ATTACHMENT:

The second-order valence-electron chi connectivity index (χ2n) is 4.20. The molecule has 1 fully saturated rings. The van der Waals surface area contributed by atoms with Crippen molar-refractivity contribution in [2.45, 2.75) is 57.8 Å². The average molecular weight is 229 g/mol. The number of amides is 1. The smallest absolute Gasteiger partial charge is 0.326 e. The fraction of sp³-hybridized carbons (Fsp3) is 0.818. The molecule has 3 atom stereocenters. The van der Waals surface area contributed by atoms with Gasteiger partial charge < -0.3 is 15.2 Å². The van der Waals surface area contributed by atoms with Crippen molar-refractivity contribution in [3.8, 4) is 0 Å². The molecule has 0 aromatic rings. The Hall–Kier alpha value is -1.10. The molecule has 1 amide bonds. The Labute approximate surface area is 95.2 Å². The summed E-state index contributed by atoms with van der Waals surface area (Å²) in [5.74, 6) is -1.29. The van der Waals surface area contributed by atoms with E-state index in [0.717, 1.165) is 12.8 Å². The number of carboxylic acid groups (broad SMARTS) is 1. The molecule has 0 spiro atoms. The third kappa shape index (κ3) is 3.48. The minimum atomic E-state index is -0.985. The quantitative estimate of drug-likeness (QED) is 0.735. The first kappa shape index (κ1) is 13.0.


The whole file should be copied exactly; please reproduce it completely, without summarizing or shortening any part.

The second-order valence-electron chi connectivity index (χ2n) is 4.20. The molecule has 1 fully saturated rings. The van der Waals surface area contributed by atoms with Crippen molar-refractivity contribution in [2.45, 2.75) is 57.8 Å². The average molecular weight is 229 g/mol. The number of amides is 1. The smallest absolute Gasteiger partial charge is 0.326 e. The fraction of sp³-hybridized carbons (Fsp3) is 0.818. The molecule has 3 atom stereocenters. The van der Waals surface area contributed by atoms with Gasteiger partial charge < -0.3 is 15.2 Å². The van der Waals surface area contributed by atoms with Crippen molar-refractivity contribution in [3.8, 4) is 0 Å². The molecule has 0 aromatic rings. The Hall–Kier alpha value is -1.10. The molecule has 1 amide bonds. The Labute approximate surface area is 95.2 Å². The summed E-state index contributed by atoms with van der Waals surface area (Å²) in [5.74, 6) is -1.29. The van der Waals surface area contributed by atoms with E-state index in [0.717, 1.165) is 12.8 Å². The number of carboxylic acid groups (broad SMARTS) is 1. The molecule has 0 spiro atoms. The third kappa shape index (κ3) is 3.48. The minimum atomic E-state index is -0.985. The quantitative estimate of drug-likeness (QED) is 0.735. The first kappa shape index (κ1) is 13.0.